The Collaborative International Dictionary
Vampire \Vam"pire\, n. [F. vampire (cf. It. vampiro, G. & D. vampir), fr. Servian vampir.] [Written also vampyre.]
A blood-sucking ghost; a soul of a dead person superstitiously believed to come from the grave and wander about by night sucking the blood of persons asleep, thus causing their death. This superstition is now prevalent in parts of Eastern Europe, and was especially current in Hungary about the year 1730.
The persons who turn vampires are generally wizards, witches, suicides, and persons who have come to a violent end, or have been cursed by their parents or by the church,
Fig.: One who lives by preying on others; an extortioner; a bloodsucker.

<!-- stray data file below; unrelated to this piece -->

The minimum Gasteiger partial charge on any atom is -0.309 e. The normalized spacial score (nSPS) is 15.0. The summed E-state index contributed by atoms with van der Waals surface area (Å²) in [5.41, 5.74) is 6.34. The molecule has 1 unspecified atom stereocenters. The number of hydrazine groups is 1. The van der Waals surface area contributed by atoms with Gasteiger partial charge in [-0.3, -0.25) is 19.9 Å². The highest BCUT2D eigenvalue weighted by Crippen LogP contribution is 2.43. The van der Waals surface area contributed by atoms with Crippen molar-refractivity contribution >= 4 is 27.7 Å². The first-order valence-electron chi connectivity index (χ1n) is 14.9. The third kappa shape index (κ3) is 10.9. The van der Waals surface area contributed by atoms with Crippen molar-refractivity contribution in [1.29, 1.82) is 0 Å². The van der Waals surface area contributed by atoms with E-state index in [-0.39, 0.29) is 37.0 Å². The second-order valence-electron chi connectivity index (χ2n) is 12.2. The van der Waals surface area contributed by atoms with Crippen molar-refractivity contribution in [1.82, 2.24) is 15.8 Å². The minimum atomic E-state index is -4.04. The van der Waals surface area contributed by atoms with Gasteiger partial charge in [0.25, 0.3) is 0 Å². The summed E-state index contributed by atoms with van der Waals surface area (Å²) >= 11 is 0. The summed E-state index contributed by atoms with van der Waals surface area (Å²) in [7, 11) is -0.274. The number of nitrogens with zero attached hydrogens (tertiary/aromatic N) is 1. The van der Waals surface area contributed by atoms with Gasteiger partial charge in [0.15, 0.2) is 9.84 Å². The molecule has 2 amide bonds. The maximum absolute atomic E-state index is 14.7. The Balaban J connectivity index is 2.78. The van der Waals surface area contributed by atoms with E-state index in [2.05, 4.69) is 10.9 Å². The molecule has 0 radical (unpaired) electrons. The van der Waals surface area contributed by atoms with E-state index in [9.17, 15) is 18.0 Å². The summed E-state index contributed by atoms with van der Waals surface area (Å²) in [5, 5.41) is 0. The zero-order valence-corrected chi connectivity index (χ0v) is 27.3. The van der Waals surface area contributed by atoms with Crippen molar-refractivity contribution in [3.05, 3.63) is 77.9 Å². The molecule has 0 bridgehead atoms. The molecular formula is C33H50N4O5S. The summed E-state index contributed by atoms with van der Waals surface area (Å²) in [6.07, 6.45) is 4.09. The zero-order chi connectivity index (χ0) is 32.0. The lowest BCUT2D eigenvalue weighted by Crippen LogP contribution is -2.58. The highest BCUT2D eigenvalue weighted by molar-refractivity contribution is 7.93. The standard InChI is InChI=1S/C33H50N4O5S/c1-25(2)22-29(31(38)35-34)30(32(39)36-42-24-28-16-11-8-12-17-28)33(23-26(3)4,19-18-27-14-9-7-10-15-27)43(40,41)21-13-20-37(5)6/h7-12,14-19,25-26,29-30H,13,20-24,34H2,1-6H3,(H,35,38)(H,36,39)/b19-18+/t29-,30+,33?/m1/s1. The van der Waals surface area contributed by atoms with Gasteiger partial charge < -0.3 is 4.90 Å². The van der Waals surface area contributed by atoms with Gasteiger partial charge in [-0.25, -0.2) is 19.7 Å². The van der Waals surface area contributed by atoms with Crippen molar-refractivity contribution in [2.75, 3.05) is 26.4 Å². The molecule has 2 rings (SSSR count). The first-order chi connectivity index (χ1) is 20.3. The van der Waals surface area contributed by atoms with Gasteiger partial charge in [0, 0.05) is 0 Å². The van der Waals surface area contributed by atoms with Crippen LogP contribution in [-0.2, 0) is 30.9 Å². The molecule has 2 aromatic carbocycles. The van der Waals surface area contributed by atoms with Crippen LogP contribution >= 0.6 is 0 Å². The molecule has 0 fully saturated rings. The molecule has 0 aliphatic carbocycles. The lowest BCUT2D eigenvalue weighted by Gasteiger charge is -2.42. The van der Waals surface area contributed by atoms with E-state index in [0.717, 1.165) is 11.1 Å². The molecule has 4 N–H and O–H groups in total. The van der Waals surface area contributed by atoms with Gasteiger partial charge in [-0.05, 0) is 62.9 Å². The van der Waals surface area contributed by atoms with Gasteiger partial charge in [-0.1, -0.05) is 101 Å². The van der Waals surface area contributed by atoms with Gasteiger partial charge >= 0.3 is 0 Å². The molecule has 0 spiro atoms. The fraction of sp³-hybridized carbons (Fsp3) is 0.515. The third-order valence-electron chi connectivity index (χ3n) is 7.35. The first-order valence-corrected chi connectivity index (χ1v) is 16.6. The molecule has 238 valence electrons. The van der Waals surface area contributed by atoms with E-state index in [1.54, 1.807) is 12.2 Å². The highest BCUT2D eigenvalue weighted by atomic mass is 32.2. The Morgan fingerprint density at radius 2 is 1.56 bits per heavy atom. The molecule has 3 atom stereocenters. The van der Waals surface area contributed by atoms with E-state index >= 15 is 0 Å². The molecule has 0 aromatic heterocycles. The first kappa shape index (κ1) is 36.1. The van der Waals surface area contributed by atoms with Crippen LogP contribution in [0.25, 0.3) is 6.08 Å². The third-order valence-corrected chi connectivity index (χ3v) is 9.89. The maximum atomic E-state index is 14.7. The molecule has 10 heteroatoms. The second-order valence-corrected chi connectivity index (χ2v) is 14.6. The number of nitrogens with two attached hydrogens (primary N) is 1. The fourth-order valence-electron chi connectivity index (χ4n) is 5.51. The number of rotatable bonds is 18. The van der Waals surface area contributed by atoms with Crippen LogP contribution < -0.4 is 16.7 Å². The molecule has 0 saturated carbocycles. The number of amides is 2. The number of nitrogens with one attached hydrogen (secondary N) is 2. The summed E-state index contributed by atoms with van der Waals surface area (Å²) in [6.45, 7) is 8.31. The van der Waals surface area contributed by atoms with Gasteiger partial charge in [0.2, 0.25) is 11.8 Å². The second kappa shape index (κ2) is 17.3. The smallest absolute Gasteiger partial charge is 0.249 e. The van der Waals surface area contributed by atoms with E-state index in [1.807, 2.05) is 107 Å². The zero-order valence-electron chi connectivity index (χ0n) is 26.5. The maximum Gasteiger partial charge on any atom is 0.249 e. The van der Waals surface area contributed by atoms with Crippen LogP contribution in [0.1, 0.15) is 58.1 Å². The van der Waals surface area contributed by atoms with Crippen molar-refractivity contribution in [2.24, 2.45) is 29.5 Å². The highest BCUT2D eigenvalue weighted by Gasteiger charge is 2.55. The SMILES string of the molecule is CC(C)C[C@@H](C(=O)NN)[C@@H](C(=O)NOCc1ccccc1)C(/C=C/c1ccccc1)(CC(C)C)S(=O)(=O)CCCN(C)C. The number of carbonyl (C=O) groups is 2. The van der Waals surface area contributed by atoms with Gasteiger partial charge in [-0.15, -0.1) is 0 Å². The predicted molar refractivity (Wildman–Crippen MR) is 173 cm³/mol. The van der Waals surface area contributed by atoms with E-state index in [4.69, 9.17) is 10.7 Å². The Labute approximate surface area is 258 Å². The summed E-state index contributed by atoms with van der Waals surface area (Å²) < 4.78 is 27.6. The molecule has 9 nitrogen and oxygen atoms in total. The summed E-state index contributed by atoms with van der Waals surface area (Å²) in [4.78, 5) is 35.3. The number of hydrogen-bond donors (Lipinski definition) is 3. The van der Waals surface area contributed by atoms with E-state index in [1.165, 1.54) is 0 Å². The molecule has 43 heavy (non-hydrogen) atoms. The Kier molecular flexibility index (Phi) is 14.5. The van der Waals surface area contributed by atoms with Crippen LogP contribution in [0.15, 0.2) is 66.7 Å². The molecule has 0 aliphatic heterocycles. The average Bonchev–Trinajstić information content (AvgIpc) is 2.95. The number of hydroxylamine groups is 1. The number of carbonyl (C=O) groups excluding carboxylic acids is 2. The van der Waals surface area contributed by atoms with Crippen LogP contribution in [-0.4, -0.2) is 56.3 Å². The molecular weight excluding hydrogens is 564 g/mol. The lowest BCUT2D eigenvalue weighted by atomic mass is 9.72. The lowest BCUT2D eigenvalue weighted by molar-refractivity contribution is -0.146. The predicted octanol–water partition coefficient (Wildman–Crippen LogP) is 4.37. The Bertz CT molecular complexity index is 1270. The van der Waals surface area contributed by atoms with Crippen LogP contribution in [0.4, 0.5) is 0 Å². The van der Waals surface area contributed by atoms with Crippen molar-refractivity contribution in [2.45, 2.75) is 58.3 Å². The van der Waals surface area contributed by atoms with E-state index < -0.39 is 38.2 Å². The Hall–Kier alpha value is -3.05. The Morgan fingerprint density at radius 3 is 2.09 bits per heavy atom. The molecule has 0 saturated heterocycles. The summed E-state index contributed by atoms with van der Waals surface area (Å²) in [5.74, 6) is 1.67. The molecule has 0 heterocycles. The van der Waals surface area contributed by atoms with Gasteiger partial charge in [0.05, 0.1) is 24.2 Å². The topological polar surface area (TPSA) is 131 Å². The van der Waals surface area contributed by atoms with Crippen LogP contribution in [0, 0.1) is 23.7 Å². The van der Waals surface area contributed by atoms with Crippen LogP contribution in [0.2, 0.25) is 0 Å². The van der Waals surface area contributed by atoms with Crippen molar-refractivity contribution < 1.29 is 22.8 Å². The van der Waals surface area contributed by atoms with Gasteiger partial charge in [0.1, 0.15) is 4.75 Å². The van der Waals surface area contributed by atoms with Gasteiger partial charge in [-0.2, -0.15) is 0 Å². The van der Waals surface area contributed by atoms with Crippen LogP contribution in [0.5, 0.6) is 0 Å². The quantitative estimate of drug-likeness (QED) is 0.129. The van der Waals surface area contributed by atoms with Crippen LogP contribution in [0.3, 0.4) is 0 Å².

(Zo["o]l.) Either one of two or more species of South American blood-sucking bats belonging to the genera Desmodus and Diphylla. These bats are destitute of molar teeth, but have strong, sharp cutting incisors with which they make punctured wounds from which they suck the blood of horses, cattle, and other animals, as well as man, chiefly during sleep. They have a c[ae]cal appendage to the stomach, in which the blood with which they gorge themselves is stored.
(Zo["o]l.) Any one of several species of harmless tropical American bats of the genus Vampyrus, especially Vampyrus spectrum. These bats feed upon insects and fruit, but were formerly erroneously supposed to suck the blood of man and animals. Called also false vampire.
Vampire bat (Zo["o]l.), a vampire, 3.
n. ''archaic'' or ''pseudo-archaic'' spelling of vampire.
Vampyre: Symphonies from the Crypt is a studio album by Midnight Syndicate, released August 13, 2002 by Entity Productions.
Usage examples of "vampyre".
It was believed to ward off vampyres, too, he mused, but nothing would keep him from her side.
We vampyres can perform a useful service to society, you see, by preying on the predators.